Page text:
17. Eysenck: • Why do some people have certain traits and other not? • Used Factor Analysis also • Said: • Most people’s traits could be described using 2 main dimensions: Introversion/Extraversion and Emotionality/Stability (neuroticism) • Introversion/Extraversion • Extroverts are sociable, outgoing, like parties, group activities, take risks, like excitement and change • Introverts tend to be: • Quiet, thoughtful, reserved, solitary pursuits, avoid social involvement • Emotionality/Stability • Emotionality: • Moodiness, restlessness, worry, anxiety • Stability: • Calm, even tempered, relaxed, emotionally stable • Eysenck said, there are degrees of emotionality/stability and introversion/extraversion • Trait patterns can be seen and are predictable • Bio-connection- inherited differences in nervous system are factors- • Brain differences • Biological differences in: • Level of arousal • Sensitivity to stress • Sensitivity to environmental stimulation • “People who inherit a nervous system that normally operates below their optimum arousal level will always be on the lookout for excitement change social contact in order to increase arousal=extroverted • Conversely- people who are regularly over aroused will avoid excitement to reduce to a more optimal arousal…

  18. Identified different kinds of traits Subjective Classifying Common traits Characteristics shared by most members of a culture Tells us similarities in a culture Individual Traits Defines a person of unique qualities… Gordon Allport and Classifying Traits

  19. Cardinal Traits Basic trait easily visible to a person’s activities Few people have cardinal traits “Trait that literally Drives/guide’s your life.” Mother Teresa- Compassion Central traits- Basic building blocks of personality Small # of traits (7) tell clear story of personality Allport 2

  20. Allport Secondary Traits • Less consistent • Superficial aspects • Food preferences • Attitudes • Political opinion • Musical tastes

  21. Wanted to know how traits were interlinked Found surface traits-make up visible areas of - personality Occur in clusters Appear often Seen as a basic trait Used statistics Called Factor Analysis Psychologists correlates and looks for patterns Associated with traits 16 Source traits Raymond Cattell

  22. Cattell 16 Source Traits • All are needed to Fully describe a personality • Created a questionnaire • “16 Personality Factor Questionnaire” (16PF) • Used to create a trait profile • Represented in a graph or score based on traits

  23. The Big 5- “5 Factor Model” • Cattell’s (16 PF) was reduced to 5 Universal dimensions • That can predict how people will act in various circumstances (used to compare personalities) • Extroversion • Agreeableness • Conscientiousness • Neuroticism • Openness to Experience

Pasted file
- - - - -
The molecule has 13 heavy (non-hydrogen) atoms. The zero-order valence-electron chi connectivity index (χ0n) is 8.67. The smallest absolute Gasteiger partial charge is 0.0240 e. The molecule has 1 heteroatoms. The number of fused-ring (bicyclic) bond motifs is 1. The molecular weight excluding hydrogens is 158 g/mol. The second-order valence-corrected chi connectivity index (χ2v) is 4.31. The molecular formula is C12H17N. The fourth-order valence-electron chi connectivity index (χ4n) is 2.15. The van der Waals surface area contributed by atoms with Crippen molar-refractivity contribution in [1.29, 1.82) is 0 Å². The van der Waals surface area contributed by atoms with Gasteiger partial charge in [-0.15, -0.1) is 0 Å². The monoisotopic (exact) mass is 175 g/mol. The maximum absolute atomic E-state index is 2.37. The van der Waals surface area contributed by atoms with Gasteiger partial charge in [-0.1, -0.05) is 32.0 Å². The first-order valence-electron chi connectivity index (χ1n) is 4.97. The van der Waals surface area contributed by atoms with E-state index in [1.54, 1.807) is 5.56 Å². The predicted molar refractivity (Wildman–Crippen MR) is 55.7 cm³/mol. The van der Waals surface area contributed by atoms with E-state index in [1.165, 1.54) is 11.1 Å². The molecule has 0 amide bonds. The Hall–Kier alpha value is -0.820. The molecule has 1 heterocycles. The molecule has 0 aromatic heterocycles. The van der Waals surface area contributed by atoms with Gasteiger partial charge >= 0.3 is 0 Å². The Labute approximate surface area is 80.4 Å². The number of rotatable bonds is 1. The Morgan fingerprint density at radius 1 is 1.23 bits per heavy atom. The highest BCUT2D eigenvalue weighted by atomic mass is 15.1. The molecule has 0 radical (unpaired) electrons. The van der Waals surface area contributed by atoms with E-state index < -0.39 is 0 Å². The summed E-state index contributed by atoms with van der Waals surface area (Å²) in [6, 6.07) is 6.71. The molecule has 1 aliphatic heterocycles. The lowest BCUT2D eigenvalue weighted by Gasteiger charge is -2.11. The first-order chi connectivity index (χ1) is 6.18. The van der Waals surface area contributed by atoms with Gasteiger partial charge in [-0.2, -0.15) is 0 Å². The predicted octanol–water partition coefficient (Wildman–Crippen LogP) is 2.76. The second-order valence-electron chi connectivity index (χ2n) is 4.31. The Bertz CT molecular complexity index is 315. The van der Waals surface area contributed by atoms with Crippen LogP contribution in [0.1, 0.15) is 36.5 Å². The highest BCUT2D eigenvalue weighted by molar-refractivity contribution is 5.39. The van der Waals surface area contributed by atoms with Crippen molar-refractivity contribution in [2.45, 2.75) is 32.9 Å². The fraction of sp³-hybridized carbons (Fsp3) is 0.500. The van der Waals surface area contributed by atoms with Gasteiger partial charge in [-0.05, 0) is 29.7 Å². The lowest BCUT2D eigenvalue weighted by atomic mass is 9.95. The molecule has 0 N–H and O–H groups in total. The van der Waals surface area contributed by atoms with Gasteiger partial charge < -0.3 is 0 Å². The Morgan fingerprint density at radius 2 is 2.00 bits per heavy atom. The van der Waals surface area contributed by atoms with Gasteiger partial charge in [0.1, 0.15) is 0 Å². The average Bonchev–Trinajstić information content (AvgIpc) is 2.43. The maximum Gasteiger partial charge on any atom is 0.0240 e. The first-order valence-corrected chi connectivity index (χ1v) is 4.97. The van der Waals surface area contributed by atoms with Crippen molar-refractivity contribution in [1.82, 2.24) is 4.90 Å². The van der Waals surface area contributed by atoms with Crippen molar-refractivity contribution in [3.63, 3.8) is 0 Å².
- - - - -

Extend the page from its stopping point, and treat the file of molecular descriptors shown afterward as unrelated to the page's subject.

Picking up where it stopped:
24. Big 5 trait factors • 1. how extro or introverted ? • 2. Agreeableness- how agreeable= friendly, nurturing, caring vs. cold, indifferent, self-centered, spiteful • 3. Conscientious- How self-disciplined, responsible/achieving vs. irresponsible, careless, undependable • 4. Neuroticism- how negative, upsetting emotions- • High neuroticism= anxious, emotionally sour, irritable and unhappy. • 5. Openness to Experience how open to experience are you • Any trait you can name will be tied to one of the five factors

  25. Which is more important?Personality traits or External Circumstances • Both • Personality traits are consistent & can predict behavior • Situations influence behavior • Traits interact with situations to determine how we act.

  26. Psycho-Dynamic Theory of Personality • Not focused on traits-but under the surface • Believe our actions are based on hidden unconscious needs • “Our personalities, behavior and behavior disorders are determined mainly by basic drives, and past psychological events. • People may not know why they feel, think or act the way they do?

  27. Freud • There is an unconscious part of personality • And Personality is determined by unconscious psychological processes • Structure of personality • Saw personality as 3 mental structures • Id • Ego • Superego = Interaction of 3 Behavior

  28. The Id • Includes innate biological instances + urges • Self serving irrational, impulsive, • Totally unconscious • Operates on Pleasure Principle • I.E., seeks to express- pleasure urges • (Id is) Energy for psyche=personality • AKA the libido • Id is the energyfor the psyche=libido • Libido comes from life instincts (eros)

  29. Freud 3 • Freud said the libido drives: • Sexual desires • Survival • Pleasure thinking • Death instinct = (Thanatos)- produces destructive + aggressive urges

  30. Ego • Ego is the executive- “Directs energies supplied by id.” • Mediates between the Id & reality • Id is expressed through the Ego • Id= desires to- ego- reality • Ego– guided by reality Principle • Delays action until it is practical or appropriate • Thinking, planning, problem solving, + deciding • In conscious control of personality (Changes)